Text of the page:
RALEIGH, N.C.—North Carolina's four-term secretary of state seems an unlikely U.S. Senate candidate to wear the mantle of reformer bent on shaking up the status quo. Elaine Marshall is a former state senator and party stalwart who is 28 years older than her fresh-faced Democratic primary opponent.
But in a year in which anti-establishment candidates have won primaries around the country -- though typically on the GOP side -- Marshall is portraying herself as the outsider in a race against Iraq War veteran Cal Cunningham, the candidate favored by Democratic Party leaders in Washington.
The winner of a runoff Tuesday will challenge incumbent Republican Sen. Richard Burr in November.
"It's clear I'm not the status quo, Washington-insider candidate in this race," Marshall said recently. "I've made my career on taking on tough challenges, exceeding expectations, and getting results."
Cunningham, with much less political experience than Marshall, is also labeling himself an outsider.
But the Democratic Senatorial Campaign Committee's support for Cunningham has given Marshall the opportunity to question whether he'd be beholden to Beltway insiders. Another seemingly counterintuitive move by Marshall has been playing up her anti-war stance in military-friendly North Carolina.
Her message seems to be resonating with voters. Marshall took 36 percent of the vote in a six-candidate primary last month but needed more than 40 percent to avoid a runoff with Cunningham, an attorney who served two years in the state Senate and received 27 percent. She got a boost when third-place finisher Ken Lewis endorsed her a month ago.
Veteran Democrats said Marshall probably has the edge in the runoff because the electorate is comprised of activists who are familiar with her. With turnout expected to be low, get-out-the-vote efforts will be critical for both candidates.
Catherine Vibert, a 49-year-old artist, said she agrees with Marshall's opposition to the troop surge in Afghanistan. "We shouldn't be putting more money into that war," said Vibert, who moved from California to the western North Carolina mountains.
Marshall, a former home economics teacher and small-town attorney, became the first woman to win a statewide, nonjudicial office in North Carolina by defeating NASCAR legend Richard Petty in 1996 for secretary of state. She's focused on investigating securities fraud and protecting senior citizens from scams.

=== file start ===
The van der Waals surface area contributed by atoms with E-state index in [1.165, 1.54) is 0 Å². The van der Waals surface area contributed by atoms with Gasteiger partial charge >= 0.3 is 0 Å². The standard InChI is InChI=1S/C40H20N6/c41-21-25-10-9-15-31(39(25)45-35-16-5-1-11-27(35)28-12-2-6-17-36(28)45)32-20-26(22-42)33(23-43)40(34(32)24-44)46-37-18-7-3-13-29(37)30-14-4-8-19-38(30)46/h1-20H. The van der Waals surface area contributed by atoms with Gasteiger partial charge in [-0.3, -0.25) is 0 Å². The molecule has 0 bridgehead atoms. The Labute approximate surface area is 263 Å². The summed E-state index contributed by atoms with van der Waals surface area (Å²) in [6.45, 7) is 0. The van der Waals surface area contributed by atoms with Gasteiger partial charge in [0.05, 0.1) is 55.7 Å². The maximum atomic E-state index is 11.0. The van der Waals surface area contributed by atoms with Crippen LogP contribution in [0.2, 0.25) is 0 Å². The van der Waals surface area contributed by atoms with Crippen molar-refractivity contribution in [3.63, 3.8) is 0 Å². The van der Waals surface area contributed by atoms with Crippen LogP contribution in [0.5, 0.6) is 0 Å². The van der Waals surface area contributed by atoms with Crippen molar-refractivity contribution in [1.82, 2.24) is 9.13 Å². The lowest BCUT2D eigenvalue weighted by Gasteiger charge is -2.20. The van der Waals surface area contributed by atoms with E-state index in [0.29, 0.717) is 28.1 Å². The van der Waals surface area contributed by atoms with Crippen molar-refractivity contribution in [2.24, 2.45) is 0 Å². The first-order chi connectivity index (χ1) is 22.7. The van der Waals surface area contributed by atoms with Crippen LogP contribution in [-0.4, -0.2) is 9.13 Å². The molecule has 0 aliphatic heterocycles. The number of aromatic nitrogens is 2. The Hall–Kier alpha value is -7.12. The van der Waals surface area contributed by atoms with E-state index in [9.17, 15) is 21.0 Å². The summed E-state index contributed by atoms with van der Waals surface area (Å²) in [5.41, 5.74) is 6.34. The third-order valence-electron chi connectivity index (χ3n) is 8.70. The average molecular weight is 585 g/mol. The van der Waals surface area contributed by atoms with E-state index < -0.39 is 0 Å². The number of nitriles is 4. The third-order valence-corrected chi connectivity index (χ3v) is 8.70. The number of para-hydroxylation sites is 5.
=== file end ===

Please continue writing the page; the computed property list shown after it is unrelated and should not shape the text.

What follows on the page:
Cunningham, 36, is a business attorney from the furniture town of Lexington whose looks and service as an Army prosecutor in Iraq made him a candidate straight out of central casting. He served two years in the state Senate but still reaches for the outsider label.
"I'm kind of the new guy, a fresh face, a person who hasn't been in for office for many, many years," he said.
Carolyn Biggerstaff, 66, a housing and transportation advocate from Greensboro, supports Cunningham because she feels he has the better chance to defeat Burr. "He's a powerful speaker. He's very good at answering questions," she said. "I felt like he gave (me) real straight answers, too."
The biggest difference in Marshall and Cunningham's views is on the war in Afghanistan -- significant in a state that calls itself the nation's most military-friendly and is home to the Army's Fort Bragg and Marines' Camp Lejeune.
Marshall says she is opposed to President Barack Obama's decision to increase troop levels in Afghanistan because terrorist cells are located in other countries. "Americans are hurting. We need to be investing right here, not in Afghanistan," she said.
Cunningham supports the surge, citing his arrival in Iraq as a military prosecutor at the height of a troop increase there. "I saw counterinsurgency work to win back momentum," he said.
Marshall's opposition didn't seem to hurt her during the May 4 primary, where she received the most votes in the counties containing the military installations. She also won most of rural eastern North Carolina and urban Charlotte and the area around it. North Carolina Democrats -- like those nationwide -- are divided on Obama's Afghan policy, said Andy Taylor, a political science professor at North Carolina State University.
"It's not particularly a risky strategy in a primary but it may well be problematic in the general" election against Burr, Taylor said Friday. "I don't think it's necessarily a negative when you're trying to win the votes, let's face it, from a relative small proportion of Democratic activists."